The Right Kind of Continuity

Jeffrey Epstein and the sexual politics of Jewish philanthropy.

Ari M. Brostoff and Noah Kulwin
August 7, 2019
Les Wexner (left) and Jeffrey Epstein. Photos: Wikipedia

REAL-LIFE conspiracies pose a certain challenge for political analysis. Take the case of Jeffrey Epstein, the financier whose indictment in early July has produced revelations shocking even in an age of cartoon villainy. What is there to say about an international pedophilia ring linked to former US presidents and mitteleuropean aristocrats, which operated for decades with near impunity thanks to the prominence of its participants, at the behest of a billionaire whose private plane was nicknamed the Lolita Express? 

It is likewise awkward for Jews when a Jewish public figure so perfectly embodies an antisemitic caricature. And here too—even with Woody Allen atop the alphabetical list of associates whose names appear in Epstein’s leaked little black book, and Alan Dershowitz allegedly availing himself of Epstein’s underage girls even while getting him a sweetheart deal in court—it has been difficult to know quite what to say. After all, Epstein’s friends also included plenty of prominent non-Jews (Donald Trump, for instance). But two stories that broke last week have turned the Epstein case into a specifically Jewish debacle—not the generic kind an antisemite might dream up, but one rooted in the particular realities of the contemporary US Jewish establishment.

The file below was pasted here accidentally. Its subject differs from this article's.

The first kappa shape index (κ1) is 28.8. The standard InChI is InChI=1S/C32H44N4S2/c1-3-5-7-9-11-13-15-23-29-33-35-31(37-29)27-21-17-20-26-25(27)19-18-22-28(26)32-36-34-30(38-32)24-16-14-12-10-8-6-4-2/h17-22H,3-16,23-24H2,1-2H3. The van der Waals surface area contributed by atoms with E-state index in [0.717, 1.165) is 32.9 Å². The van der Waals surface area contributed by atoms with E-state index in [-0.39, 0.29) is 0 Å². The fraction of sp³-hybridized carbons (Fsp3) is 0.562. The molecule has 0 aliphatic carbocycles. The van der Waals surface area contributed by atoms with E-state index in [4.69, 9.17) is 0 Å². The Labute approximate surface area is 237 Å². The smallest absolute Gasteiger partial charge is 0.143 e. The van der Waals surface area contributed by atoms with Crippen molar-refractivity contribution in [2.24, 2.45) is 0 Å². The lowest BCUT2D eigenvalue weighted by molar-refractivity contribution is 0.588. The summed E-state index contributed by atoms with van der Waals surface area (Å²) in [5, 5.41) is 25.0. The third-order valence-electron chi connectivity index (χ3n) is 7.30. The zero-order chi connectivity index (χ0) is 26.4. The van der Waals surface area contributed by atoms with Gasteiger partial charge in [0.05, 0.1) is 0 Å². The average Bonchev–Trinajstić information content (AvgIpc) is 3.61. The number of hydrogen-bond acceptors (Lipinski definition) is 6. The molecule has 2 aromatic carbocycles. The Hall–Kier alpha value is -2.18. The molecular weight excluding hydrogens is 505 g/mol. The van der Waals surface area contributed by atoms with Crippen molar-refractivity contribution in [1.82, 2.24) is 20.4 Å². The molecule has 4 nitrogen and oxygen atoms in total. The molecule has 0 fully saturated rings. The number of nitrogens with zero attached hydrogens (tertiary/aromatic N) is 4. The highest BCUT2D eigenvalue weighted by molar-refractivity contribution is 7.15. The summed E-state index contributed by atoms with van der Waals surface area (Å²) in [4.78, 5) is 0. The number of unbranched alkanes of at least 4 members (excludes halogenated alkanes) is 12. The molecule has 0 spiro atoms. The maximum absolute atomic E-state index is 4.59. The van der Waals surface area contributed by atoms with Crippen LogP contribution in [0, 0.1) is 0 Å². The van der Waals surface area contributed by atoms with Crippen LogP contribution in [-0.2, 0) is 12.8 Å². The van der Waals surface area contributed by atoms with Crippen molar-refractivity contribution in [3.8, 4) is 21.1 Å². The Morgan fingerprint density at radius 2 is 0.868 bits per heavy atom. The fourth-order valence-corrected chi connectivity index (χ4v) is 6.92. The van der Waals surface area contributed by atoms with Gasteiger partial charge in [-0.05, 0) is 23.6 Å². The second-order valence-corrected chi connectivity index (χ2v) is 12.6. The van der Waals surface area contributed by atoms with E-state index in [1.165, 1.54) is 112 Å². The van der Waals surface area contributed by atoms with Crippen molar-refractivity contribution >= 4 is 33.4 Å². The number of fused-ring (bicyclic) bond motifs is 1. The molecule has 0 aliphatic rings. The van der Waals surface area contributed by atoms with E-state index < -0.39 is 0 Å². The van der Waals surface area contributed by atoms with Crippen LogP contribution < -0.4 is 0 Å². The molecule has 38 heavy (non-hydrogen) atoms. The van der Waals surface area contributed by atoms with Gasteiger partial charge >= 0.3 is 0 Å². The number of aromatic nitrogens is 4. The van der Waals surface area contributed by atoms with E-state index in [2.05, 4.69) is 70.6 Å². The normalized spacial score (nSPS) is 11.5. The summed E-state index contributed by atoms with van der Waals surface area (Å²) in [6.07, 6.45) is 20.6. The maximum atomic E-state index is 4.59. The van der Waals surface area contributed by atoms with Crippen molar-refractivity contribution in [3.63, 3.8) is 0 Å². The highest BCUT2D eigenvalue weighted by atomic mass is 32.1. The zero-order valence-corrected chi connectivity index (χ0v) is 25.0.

At a glance, these new disclosures have little in common. The first, a story reported by the Forward, detailed fallout within the Jewish community over the formerly close ties between Epstein and Leslie Wexner, a lingerie billionaire and a major Jewish philanthropist. The second revealed that—in the deadpan words of the New York Times—Epstein had long “hoped to seed the human race with his DNA by impregnating women at his vast New Mexico ranch.” Only the former story explicitly dealt with the Jewish world—and yet it was the latter that elicited widespread social media responses like the writer Ayelet Waldman’s. “I just keep muttering to myself, ‘Oh my god this is so so so so so so so so so so bad for the Jews,’” Waldman wrote. “Am I the only one?” (She was not.) 

Looking at these stories side by side, we might ask: what can it mean that someone so very bad for the Jews has operated so close to the center of power in the American Jewish community? And we might observe that the Jewish philanthropic world’s own ongoing attempts to engineer reproductive behavior within the community have deeply stultified its sexual politics—rendering its adjacence to an abuser at Epstein’s scale of ambition all the more unnerving.